Smile Politely

Ryan Gosling really is “Handsome”

The opening shots of The Place Beyond the Pines take us inside the reckless world of “Handsome Luke” Glanton (Ryan Gosling) where we will remain, even after the film credits have rolled. We’re shown the heavily tattooed Glanton wielding his switchblade and, as he exits his trailer, we follow him through the nighttime carnival screams and lights, into the dirt bike tent and his cage. This opening sequence is telling, as Glanton is caged literally and figuratively throughout the story.

Glanton is a stunt rider, part of a trio that rides inside of a round metal cage (think of American Gladiators “Atlaspheres,” but big enough to accommodate three people and bikes) at high speeds. The roar and buzz of it all is loud, permeating, and unsettling. But it’s nothing compared to Gosling’s haunting portrayal of Glanton. He has a lot of quiet moments on screen that scream out with instability and pain. Gosling is Glanton and, after watching the film twice, it’s easy to understand how he was personally affected by his role. He’s a method actor and the results are powerful. I spoke about the film briefly with Austin McCann, General Manager of the Art Theater Co-op, who paraphrased a quote that put method acting in context. He said he read one time that traditional actors enter a room with a purpose, like they’re going to take over the room, whereas method actors give you the feeling that they’re going to need to leave at any moment. Gosling captures that perfectly in Glanton who is, literally, often on the run.

Glanton finds out he has a one-year-old son with Romina (Eva Mendes), an estranged lover who doesn’t give him the “common courtesy” of letting him know until he is ready to skip town again. While he doesn’t change who he is, his determination becomes stronger, and he makes a series of bad decisions. He lives fast. As his friend and confidant Robin says, “If you ride like lightning, you’re going to crash like thunder.”

The film is somewhat implausible, at times, but the emotion is as real as it can be. Mendes is excellent in her role as a troubled mother who has found a new father figure for her child, but who is torn between him and the idea of allowing the child’s biological father (Glanton) to be involved. It’s a “nice dream” of a family life that seems to be just out of reach.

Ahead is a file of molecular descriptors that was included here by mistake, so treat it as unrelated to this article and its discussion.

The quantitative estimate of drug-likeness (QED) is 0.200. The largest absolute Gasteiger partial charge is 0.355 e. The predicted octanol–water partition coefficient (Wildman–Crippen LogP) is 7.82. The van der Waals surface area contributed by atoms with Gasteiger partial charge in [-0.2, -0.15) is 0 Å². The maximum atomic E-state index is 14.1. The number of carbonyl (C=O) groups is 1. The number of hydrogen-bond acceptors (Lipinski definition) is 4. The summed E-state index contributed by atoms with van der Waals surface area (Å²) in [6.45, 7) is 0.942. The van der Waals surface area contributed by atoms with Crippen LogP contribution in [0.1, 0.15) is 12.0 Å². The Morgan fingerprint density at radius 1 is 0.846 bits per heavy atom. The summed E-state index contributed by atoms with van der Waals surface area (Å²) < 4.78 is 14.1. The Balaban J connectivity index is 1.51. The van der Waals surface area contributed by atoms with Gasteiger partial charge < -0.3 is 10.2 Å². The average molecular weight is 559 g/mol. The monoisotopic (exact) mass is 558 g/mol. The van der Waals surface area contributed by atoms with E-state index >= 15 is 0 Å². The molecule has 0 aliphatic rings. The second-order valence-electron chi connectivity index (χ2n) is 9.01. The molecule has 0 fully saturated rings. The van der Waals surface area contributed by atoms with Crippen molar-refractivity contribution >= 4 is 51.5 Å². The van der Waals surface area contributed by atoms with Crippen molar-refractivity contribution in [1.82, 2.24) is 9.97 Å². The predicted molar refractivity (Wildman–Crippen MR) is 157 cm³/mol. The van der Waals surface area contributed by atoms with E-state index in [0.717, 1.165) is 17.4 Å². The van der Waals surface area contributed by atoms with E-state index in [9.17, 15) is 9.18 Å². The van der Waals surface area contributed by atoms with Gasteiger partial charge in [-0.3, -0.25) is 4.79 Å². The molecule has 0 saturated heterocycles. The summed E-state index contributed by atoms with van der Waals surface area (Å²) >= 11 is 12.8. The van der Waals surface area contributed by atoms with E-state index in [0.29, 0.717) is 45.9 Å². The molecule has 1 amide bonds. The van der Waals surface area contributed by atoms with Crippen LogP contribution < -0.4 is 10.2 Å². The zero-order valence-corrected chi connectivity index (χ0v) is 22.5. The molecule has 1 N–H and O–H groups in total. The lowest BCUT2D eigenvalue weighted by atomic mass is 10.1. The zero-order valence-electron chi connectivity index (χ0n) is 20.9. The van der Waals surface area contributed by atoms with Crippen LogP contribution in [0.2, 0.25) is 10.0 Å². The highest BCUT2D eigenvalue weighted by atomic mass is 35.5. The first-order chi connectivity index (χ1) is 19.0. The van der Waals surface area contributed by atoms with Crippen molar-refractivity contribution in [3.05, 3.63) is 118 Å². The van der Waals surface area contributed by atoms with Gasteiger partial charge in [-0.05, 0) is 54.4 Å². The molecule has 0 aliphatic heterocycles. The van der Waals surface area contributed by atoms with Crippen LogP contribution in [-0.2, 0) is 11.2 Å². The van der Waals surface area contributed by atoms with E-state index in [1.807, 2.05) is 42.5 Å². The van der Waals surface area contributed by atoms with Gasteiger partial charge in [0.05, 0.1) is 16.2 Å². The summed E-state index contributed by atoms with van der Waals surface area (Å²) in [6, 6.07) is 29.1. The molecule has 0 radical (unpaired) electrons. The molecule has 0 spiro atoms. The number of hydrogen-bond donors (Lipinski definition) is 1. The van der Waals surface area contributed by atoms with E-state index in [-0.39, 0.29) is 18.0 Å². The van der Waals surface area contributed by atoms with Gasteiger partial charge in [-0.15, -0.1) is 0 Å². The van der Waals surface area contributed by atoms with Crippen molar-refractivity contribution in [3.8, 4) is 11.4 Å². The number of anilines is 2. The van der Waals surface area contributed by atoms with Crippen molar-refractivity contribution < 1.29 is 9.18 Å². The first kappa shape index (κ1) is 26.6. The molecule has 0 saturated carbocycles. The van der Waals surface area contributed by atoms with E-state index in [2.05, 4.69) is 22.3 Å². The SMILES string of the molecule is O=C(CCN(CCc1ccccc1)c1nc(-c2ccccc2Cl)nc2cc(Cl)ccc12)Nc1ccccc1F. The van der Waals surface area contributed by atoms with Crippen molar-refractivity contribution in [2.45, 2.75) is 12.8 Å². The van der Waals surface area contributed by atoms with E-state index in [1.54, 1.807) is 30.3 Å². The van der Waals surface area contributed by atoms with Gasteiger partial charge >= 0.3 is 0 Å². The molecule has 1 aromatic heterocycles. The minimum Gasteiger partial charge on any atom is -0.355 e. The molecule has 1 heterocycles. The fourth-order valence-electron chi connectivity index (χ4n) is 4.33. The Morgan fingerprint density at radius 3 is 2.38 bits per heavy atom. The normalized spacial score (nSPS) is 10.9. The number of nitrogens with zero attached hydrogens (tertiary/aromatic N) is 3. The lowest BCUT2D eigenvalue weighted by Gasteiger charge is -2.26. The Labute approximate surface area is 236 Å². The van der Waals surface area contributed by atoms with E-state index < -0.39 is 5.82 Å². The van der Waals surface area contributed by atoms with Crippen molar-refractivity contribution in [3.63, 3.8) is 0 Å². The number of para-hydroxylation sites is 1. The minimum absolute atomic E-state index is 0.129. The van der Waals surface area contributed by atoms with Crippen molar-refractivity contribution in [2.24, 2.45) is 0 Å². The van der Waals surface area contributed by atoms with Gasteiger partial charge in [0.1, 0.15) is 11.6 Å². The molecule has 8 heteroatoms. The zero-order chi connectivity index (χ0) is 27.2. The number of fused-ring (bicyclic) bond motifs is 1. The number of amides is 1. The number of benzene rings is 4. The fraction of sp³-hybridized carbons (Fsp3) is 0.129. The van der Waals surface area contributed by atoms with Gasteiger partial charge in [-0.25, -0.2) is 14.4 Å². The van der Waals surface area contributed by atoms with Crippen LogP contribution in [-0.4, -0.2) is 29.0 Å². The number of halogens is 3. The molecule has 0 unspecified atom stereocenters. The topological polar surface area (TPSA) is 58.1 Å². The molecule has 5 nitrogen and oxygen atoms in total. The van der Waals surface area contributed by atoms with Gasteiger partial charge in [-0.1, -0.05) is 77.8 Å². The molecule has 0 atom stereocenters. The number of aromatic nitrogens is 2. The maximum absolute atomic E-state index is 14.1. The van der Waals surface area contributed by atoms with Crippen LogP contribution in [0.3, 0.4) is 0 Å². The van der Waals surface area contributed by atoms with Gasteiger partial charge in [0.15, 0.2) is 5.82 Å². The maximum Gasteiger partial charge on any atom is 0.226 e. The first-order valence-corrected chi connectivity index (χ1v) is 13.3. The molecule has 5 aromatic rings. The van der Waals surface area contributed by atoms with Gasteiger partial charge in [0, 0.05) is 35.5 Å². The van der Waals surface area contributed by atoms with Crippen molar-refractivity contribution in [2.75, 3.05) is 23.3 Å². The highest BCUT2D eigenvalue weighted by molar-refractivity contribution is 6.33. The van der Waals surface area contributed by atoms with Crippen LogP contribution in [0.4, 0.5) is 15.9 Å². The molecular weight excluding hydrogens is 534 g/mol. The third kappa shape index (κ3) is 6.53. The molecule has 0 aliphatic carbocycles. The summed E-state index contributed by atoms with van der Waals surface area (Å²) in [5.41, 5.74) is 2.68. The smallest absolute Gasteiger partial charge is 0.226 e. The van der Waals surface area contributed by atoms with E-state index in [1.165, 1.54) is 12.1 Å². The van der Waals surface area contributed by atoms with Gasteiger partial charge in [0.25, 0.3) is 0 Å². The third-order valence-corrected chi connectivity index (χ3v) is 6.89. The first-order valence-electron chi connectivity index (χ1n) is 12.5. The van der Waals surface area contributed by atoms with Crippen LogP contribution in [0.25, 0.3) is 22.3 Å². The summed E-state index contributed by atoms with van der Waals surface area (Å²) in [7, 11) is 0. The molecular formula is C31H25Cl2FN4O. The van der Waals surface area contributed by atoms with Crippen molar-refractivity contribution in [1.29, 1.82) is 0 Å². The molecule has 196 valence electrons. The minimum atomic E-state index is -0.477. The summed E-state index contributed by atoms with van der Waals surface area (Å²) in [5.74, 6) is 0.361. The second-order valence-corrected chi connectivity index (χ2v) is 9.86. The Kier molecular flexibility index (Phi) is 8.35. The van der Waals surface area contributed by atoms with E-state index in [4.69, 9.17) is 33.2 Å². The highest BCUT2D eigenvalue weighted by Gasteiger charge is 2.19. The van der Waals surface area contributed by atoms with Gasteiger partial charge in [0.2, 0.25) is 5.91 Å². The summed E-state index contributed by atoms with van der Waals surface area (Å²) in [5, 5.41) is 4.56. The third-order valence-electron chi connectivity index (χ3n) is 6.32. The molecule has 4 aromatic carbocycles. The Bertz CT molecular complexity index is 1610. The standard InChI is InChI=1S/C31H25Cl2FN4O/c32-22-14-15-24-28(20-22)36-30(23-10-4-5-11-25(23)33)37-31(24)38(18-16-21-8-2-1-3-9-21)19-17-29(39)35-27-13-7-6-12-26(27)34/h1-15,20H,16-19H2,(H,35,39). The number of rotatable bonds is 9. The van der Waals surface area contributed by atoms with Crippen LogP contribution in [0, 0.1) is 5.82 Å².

The Place Beyond the Pines is about truth and consequences. It asks us what it means to tell the truth and what it means to misremember, misrepresent, and misjudge. It asks us to define what makes a good guy and a bad guy, and makes no apologies for blurring those lines. The consequences are far-reaching and familial, and it explores the idea of the “sins of our fathers.”

Chance encounters, corruption, guilt, and greed all add to the mix. It’s beautifully shot, and the score by Mike Patton carries a heavy weight that seeps inside and grows. Ben Medelsohn (Robin) is fantastic as a goofy yet careful sidekick; Ray Liotta (Deluca) is creepy and terrifying as hell; and Bradley Cooper (Avery) doesn’t disappoint. Cooper’s layers are more easily visible than Gosling’s, but he is placed into a more dynamic role.

There’s really so much I want to say here, but I can’t. Watch it for yourself and enter the cage with “Handsome Luke.” And don’t look away.

3.75/4 stars

The Place Beyond the Pines is now playing at The Art Theater Co-op. Be sure to check their new site for a list of show times.

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